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Russian speakers in former Soviet Union states will be allowed to get Russian citizenship under new plans from the Kremlin.
The move, which has been signed off by Vladimir Putin, will affect citizens of countries including Ukraine, Belarus and the Baltic states, along with countries in central Asia.
A skin cancer survivor described the speed with which a mole on her face became cancerous as "quite terrifying".
Loti Jackson, 28, from West Sussex explained to Daybreak how catching the cancer early had saved her life, but expressed concern at the rapid pace of the disease.
"Being on the side of my face, I had noticed it had gotten raised a bit. But to go from August to November of being fine to needing it removed was quite terrifying."
Legal aid should not be used by foreigners to fight British court cases, the Justice Secretary has said.
Chris Grayling cites the case of one firm, Public Interest Lawyers, which used taxpayers' money to bring cases on behalf of Iraqi citizens against British troops.
Writing in the Daily Telegraph, Mr Grayling says the Government will change the rules so only those who are resident in the UK and have been living here for at least a year are eligible.
Bob Geldof will be "devastated" by the death of his 25-year-ol daughter, Peaches, after suffering "a form of madness" when the family first broke up during his divorce from Paula Yates, according to a longtime family friend.
Gerry Agar, a former close friend of Peaches' mother, told Daybreak, the Live Aid chief had felt so depressed at the loss of his children, he had "travelled out into the night, calling out their names".
Teachers who are abused online by their own pupils "feel very personally hurt" by the vitriol directed at them on the internet, a headmaster of an east London school told Daybreak.
Ges Smith, the headmaster of a school in Walthamstow, said there were "two elements" to the effects of online abuse.
"One, it can be professionally and credibly damaging. And two, I have seen people who have been abused by young people online and they actually feel very personally hurt by it."
The captain of the sunken South Korean ferry told passengers to stay put before he and members of his crew made their escape, the country's President has claimed.
Park Geun-hye told a cabinet briefing that the captain and some crew members committed "unforgivable, murderous acts" during the disaster, which has left more than 300 people dead or missing.
She said the alleged decision of the captain and crew members to escape before ensuring their passengers' safety was "legally and ethically [...] an unimaginable act".
A runaway teen reportedly stowed away in the wheel well of a plane as it flew from California to Hawaii, surviving a journey halfway across the Pacific Ocean at 38,000 feet.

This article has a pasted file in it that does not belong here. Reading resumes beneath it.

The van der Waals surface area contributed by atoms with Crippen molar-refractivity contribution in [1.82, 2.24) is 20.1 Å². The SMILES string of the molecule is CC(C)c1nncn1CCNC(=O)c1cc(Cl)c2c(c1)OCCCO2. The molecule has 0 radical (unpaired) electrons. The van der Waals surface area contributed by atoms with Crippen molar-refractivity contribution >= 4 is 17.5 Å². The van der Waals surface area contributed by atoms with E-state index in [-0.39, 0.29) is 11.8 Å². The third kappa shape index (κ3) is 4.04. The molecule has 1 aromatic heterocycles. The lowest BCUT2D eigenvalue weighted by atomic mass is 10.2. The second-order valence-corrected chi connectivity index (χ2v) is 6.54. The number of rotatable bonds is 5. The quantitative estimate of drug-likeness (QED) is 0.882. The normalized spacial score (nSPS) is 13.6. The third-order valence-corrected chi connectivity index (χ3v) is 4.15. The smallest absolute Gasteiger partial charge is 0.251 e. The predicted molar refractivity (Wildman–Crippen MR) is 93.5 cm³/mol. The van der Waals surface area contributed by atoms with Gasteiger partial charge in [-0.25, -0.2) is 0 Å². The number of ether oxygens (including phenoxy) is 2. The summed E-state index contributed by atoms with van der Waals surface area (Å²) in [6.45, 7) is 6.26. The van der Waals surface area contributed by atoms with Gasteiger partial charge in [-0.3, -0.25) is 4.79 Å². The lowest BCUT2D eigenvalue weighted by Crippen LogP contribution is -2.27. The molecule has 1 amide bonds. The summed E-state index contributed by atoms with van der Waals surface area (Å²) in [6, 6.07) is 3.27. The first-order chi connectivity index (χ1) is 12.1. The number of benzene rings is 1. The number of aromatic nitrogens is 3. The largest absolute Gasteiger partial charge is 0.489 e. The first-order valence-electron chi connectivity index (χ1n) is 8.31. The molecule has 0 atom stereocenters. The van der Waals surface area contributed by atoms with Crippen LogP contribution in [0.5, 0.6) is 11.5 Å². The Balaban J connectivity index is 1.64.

The Associated Press reports that a 16-year-old boy from Santa Clara, California was questioned after arriving on the tarmac at Kahului Airport - the flight's destination - without any identification.
Security footage showed the teen had jumped over a fence to board Hawaiian Airlines Flight 45 on Sunday morning, an FBI official told the news agency.
The FBI said the boy - who is believed to have run away from his family - will not be charged and has been referred to protective services.
Hawaiian Airlines said: "Our primary concern now is for the well-being of the boy, who is exceptionally lucky to have survived."
Downing Street has hit back amid criticism of the Prime Minister's claim that Britain is a "Christian country".
A spokeswoman said Mr Cameron had made clear as far back as December 2011, in a speech to commemorate the 400th anniversary of the King James Bible, that he believed the UK was a Christian country "and should not be afraid to say so".
"He also added that this was not to say in any way that to have another faith - or no faith - was somehow wrong," she said.
"He has said on many occasions that he is incredibly proud that Britain is home to many different faith communities, who do so much to make the UK a stronger country."
A law making companies publicly declare who their true owners are is set to be launched in the Queen's Speech as part of the Government's crackdown on tax evasion, it has emerged.
Business Secretary Vince Cable confirmed ministers are ready to go ahead with plans for an open, publicly available register of beneficial ownership of firms in a drive against what he called the "darker side of capitalism".
The move will be popular with anti-poverty campaigners, who have long argued the world's poorest countries lose out on billions in tax revenue because firms use shadowy "shell companies" to shield profits.
David Cameron announced last October that the register - which he originally proposed as part of Britain's chairmanship of the G8 - would be made available to the public as well as to tax authorities - a key demand of the campaigners.
Firms registered in Britain will be required to supply information on individuals with an interest in more than 25% of the shares or voting rights, to a central register held and maintained by Companies House.